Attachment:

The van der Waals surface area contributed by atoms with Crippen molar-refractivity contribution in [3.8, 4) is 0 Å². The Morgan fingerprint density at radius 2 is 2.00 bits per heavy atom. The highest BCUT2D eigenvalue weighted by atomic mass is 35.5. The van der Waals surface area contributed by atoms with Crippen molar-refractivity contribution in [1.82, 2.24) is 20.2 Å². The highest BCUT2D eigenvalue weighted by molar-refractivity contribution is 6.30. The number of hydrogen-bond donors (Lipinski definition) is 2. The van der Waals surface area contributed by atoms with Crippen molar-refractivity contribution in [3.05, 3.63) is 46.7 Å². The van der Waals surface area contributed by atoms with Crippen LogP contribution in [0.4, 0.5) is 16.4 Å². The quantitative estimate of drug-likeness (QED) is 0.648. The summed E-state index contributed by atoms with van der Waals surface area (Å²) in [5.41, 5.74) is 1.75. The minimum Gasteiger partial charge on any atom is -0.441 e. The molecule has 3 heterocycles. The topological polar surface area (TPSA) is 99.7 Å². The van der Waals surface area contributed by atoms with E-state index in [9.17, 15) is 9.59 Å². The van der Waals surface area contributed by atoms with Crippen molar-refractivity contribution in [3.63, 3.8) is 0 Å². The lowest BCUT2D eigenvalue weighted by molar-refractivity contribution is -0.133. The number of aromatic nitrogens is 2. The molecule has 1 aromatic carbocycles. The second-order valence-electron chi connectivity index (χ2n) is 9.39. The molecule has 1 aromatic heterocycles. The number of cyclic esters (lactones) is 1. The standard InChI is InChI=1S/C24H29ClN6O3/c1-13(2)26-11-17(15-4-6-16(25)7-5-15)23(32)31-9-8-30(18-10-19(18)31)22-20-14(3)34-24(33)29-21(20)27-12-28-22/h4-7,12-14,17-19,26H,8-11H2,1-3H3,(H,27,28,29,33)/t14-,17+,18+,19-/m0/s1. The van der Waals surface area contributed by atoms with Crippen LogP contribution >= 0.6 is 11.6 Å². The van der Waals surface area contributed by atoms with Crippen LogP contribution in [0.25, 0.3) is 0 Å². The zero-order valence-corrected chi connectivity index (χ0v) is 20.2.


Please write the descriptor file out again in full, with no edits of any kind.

The van der Waals surface area contributed by atoms with Crippen molar-refractivity contribution in [3.8, 4) is 0 Å². The Morgan fingerprint density at radius 2 is 2.00 bits per heavy atom. The highest BCUT2D eigenvalue weighted by atomic mass is 35.5. The van der Waals surface area contributed by atoms with Crippen molar-refractivity contribution in [1.82, 2.24) is 20.2 Å². The highest BCUT2D eigenvalue weighted by molar-refractivity contribution is 6.30. The number of hydrogen-bond donors (Lipinski definition) is 2. The van der Waals surface area contributed by atoms with Crippen molar-refractivity contribution in [3.05, 3.63) is 46.7 Å². The van der Waals surface area contributed by atoms with Crippen LogP contribution in [0.4, 0.5) is 16.4 Å². The quantitative estimate of drug-likeness (QED) is 0.648. The summed E-state index contributed by atoms with van der Waals surface area (Å²) in [5.41, 5.74) is 1.75. The minimum Gasteiger partial charge on any atom is -0.441 e. The molecule has 3 heterocycles. The topological polar surface area (TPSA) is 99.7 Å². The van der Waals surface area contributed by atoms with E-state index in [9.17, 15) is 9.59 Å². The van der Waals surface area contributed by atoms with Crippen molar-refractivity contribution in [3.63, 3.8) is 0 Å². The lowest BCUT2D eigenvalue weighted by molar-refractivity contribution is -0.133. The number of aromatic nitrogens is 2. The molecule has 1 aromatic carbocycles. The second-order valence-electron chi connectivity index (χ2n) is 9.39. The molecule has 1 aromatic heterocycles. The number of cyclic esters (lactones) is 1. The standard InChI is InChI=1S/C24H29ClN6O3/c1-13(2)26-11-17(15-4-6-16(25)7-5-15)23(32)31-9-8-30(18-10-19(18)31)22-20-14(3)34-24(33)29-21(20)27-12-28-22/h4-7,12-14,17-19,26H,8-11H2,1-3H3,(H,27,28,29,33)/t14-,17+,18+,19-/m0/s1. The van der Waals surface area contributed by atoms with Crippen LogP contribution >= 0.6 is 11.6 Å². The van der Waals surface area contributed by atoms with Crippen LogP contribution in [0.25, 0.3) is 0 Å². The zero-order valence-corrected chi connectivity index (χ0v) is 20.2.